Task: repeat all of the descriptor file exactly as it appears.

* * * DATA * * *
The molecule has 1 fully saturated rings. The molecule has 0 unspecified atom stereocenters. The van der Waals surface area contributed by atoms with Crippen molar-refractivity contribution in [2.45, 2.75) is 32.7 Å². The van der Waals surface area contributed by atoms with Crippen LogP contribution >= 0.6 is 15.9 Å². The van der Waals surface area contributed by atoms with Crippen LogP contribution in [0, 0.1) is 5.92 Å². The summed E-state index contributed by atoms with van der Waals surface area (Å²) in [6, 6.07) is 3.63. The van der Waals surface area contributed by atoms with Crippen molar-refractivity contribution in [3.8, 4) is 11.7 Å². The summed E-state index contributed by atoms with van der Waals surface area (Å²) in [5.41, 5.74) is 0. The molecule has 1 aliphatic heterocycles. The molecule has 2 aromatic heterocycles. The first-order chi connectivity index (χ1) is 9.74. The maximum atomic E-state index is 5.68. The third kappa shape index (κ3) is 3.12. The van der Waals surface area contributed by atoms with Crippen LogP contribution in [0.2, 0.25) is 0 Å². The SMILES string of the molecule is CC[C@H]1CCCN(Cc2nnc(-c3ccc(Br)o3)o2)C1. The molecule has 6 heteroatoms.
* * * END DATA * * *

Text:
The molecule has 1 fully saturated rings. The molecule has 0 unspecified atom stereocenters. The van der Waals surface area contributed by atoms with Crippen molar-refractivity contribution in [2.45, 2.75) is 32.7 Å². The van der Waals surface area contributed by atoms with Crippen LogP contribution >= 0.6 is 15.9 Å². The van der Waals surface area contributed by atoms with Crippen LogP contribution in [0, 0.1) is 5.92 Å². The summed E-state index contributed by atoms with van der Waals surface area (Å²) in [6, 6.07) is 3.63. The van der Waals surface area contributed by atoms with Crippen molar-refractivity contribution in [3.8, 4) is 11.7 Å². The summed E-state index contributed by atoms with van der Waals surface area (Å²) in [5.41, 5.74) is 0. The molecule has 1 aliphatic heterocycles. The molecule has 2 aromatic heterocycles. The first-order chi connectivity index (χ1) is 9.74. The maximum atomic E-state index is 5.68. The third kappa shape index (κ3) is 3.12. The van der Waals surface area contributed by atoms with Crippen LogP contribution in [0.2, 0.25) is 0 Å². The SMILES string of the molecule is CC[C@H]1CCCN(Cc2nnc(-c3ccc(Br)o3)o2)C1. The molecule has 6 heteroatoms.